Finding quality health food stores is becoming more and more important as people are looking for ways to stay fit and healthy. Eating organically grown food is becoming for many the first step in achieving that goal.
Nowadays it seems there’s a health food store in every mall. Typically these are corporate chain stores like GNC and The Vitamin Shoppe that carry organic supplements.
Other stores like Walmart for example, although not considered a health food store carry such a large selection of organic foods and organic supplements that they too have become another resource for those looking for healthier food alternatives.
Then there are the small mom and pops that have been around for several years at the same location and are considered a part of the neighborhood.
Which is best?
Going with one of the big national chains or the local neighborhood store?
Well, let’s take a look at the pros and cons of each.
Shopping at a large chain store will usually mean you’ll pay less than at a independently owned health food store.
Walmart is an excellent example when it comes to price. They are now the largest seller of organic goods in the US offering more than 400 different food items, supplements and even organic clothing. They have a reputation of getting the absolute bottom prices from suppliers. This allows them to undercut pretty much everyone else.
Allowing consumers to reap the benefits of getting otherwise expensive organically grown foods at bargain prices.
Small health stores can’t order in super large quantities so it costs them more. So in order to make a profit, they then have to charge you more for some items you may be able to get cheaper at a chain store.
Local health food store Selection
While the bigger chains will have a large selection, most of what they do offer are either their own in house brand or products from other large commercial manufacturers. Small family owned health food stores tend to carry smaller brands but also have a more diverse selection of various manufacturers both large and small.
This can be a major plus for some buyers who quite frankly may not trust the ingredients made from large corporate entities.
The small health store owners selling organic supplements and food products typically eat what they sell, they actually use the products and are more likely to be active in some form of organic gardening. Their level of expertise also tends to be quite diverse and can give you advice on specific supplements and organic food choices.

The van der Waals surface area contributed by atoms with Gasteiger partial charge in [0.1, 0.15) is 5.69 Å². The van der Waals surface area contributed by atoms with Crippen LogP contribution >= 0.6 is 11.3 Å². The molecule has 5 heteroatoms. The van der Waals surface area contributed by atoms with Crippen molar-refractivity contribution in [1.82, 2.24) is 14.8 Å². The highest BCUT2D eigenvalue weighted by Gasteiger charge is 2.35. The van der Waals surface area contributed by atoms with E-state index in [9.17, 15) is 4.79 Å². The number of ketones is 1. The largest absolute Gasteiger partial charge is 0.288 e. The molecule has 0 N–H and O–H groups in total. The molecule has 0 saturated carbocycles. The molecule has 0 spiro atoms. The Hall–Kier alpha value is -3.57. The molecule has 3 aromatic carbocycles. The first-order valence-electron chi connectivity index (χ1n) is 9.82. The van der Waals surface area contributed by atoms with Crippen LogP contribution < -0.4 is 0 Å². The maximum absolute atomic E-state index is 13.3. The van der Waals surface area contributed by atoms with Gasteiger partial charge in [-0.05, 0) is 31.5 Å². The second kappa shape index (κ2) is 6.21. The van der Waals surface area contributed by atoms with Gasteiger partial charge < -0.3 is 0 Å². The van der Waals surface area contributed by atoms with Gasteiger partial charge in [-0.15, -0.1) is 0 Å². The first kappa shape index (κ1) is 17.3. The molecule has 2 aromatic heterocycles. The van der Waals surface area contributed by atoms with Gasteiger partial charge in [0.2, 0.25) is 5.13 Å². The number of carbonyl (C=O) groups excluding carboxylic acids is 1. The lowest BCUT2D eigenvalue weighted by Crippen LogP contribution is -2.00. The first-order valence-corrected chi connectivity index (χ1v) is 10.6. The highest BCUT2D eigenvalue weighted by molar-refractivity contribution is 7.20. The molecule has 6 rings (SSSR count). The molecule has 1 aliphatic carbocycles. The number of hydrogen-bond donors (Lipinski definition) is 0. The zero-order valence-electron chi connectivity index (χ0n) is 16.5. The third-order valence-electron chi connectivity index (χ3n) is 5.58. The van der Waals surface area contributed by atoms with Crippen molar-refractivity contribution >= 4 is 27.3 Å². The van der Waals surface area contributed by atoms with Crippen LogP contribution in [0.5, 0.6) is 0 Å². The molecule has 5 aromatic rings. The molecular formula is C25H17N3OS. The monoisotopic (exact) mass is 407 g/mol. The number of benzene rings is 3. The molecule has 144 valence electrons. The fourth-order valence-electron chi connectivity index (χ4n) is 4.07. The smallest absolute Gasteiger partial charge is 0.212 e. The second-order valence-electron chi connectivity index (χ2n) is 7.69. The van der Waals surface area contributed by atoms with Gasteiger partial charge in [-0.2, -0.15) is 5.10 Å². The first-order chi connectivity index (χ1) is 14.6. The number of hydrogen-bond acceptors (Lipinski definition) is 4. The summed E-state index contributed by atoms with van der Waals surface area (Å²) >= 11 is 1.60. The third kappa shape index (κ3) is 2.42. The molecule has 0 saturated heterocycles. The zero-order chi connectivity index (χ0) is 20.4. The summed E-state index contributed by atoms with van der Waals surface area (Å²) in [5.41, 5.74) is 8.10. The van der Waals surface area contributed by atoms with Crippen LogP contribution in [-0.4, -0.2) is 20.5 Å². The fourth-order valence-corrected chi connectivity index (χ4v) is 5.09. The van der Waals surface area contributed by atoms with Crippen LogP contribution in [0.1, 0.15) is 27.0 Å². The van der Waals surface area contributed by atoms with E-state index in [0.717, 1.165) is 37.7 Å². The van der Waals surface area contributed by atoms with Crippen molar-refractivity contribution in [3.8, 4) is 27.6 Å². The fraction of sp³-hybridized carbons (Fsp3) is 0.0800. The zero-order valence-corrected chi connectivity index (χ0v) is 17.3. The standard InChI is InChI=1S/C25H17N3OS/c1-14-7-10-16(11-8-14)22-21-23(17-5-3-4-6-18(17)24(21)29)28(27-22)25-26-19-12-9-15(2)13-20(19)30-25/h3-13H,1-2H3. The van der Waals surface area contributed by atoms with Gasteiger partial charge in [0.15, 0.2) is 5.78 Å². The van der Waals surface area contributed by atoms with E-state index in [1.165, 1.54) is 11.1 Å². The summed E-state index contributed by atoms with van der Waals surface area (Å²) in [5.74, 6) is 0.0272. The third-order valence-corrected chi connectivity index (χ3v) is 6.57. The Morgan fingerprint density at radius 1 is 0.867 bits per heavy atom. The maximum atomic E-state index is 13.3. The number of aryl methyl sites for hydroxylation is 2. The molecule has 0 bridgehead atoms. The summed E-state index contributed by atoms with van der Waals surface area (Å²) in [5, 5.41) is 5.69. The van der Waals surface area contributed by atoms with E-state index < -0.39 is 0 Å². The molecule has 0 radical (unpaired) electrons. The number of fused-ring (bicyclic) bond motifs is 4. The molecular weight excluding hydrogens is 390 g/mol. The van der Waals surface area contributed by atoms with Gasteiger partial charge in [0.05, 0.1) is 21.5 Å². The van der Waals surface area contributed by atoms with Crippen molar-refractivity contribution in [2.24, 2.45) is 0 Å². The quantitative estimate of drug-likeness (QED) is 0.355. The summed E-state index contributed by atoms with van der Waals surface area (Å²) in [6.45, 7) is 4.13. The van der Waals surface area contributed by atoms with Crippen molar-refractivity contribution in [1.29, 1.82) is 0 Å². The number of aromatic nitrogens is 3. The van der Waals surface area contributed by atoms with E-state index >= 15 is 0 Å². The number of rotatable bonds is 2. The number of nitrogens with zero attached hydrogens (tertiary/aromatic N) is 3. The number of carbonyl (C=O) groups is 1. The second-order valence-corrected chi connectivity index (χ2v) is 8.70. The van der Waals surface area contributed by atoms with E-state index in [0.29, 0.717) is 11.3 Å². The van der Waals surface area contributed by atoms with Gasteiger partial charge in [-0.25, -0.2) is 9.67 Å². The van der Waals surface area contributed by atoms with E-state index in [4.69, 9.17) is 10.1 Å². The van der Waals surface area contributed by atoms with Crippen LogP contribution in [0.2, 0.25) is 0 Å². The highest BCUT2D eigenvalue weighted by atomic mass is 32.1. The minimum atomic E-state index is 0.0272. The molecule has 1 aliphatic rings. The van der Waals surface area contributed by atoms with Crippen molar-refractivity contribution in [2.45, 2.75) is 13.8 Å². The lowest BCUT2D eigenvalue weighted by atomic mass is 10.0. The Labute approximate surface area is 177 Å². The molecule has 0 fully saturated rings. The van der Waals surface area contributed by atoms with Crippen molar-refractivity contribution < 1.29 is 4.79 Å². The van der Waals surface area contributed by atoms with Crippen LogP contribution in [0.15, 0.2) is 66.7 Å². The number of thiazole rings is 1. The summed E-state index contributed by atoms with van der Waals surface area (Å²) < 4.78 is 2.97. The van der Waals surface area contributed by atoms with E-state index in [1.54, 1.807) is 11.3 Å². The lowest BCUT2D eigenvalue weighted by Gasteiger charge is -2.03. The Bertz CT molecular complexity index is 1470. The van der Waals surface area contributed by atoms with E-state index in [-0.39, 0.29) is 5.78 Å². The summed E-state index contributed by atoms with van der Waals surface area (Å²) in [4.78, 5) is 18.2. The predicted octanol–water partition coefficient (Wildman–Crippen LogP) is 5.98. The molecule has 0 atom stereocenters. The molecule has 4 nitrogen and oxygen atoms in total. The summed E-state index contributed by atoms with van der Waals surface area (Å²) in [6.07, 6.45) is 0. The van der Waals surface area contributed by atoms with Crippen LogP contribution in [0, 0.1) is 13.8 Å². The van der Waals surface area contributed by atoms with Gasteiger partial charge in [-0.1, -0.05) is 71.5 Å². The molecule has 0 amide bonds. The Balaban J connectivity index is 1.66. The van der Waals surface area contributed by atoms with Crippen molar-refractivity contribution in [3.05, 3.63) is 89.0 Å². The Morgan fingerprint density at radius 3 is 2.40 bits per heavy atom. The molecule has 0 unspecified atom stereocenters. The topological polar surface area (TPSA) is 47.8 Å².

While larger chains have well trained employees, they aren’t necessarily living the “organic lifestyle” generally.
That’s not to say that every employee isn’t into health. It’s just that it’s more of a way of life for the small family health food store owners who literally live and breath living a certain way. They are more aware of the effects of chemicals and other unnecessary additives and are more likely to be concerned about what they’re selling to the public.
Chain stores are more concerned with making a profit.
Another point worth mentioning in terms of personal service is the one on one relationships and familiarity you get from a small food store. If knowing your name when you stop by is important to you then going the mom pop route is a definite plus!
This really depends on what you’re looking for when you shop. This is one area where “bigger” is not necessarily better. It’s really important to understand the standards can be night and day. The very popular Whole Foods and Trader Joes chains are popular health food stores for millions expecting higher quality organic foods.
While bigger stores are constantly under the microscope, some smaller family owned stores can also have their share of problems with quality standards that may go unchecked simply because they’re small and may operate under the radar.
When it comes to quality it’s up to the consumer to ask questions and do their own research to determine if the quality of the goods being purchased lives up to their own set of standards.
A few simple ways to do that is to check expiration dates, read the labels and ask where the produce comes from.
It’s your health and your money, you owe it to yourself to take your time and choose wisely.
We’ve all seen the commercials and read the ads touting women who have dropped several pants sizes in less time than it takes to find form-fitting jeans.
Well my friend Katie managed to do just that – and melt 26 pounds off her body – in the time it took to plan her wedding.
There were no diet pills, exercise DVDs, or radical workout regimens involved.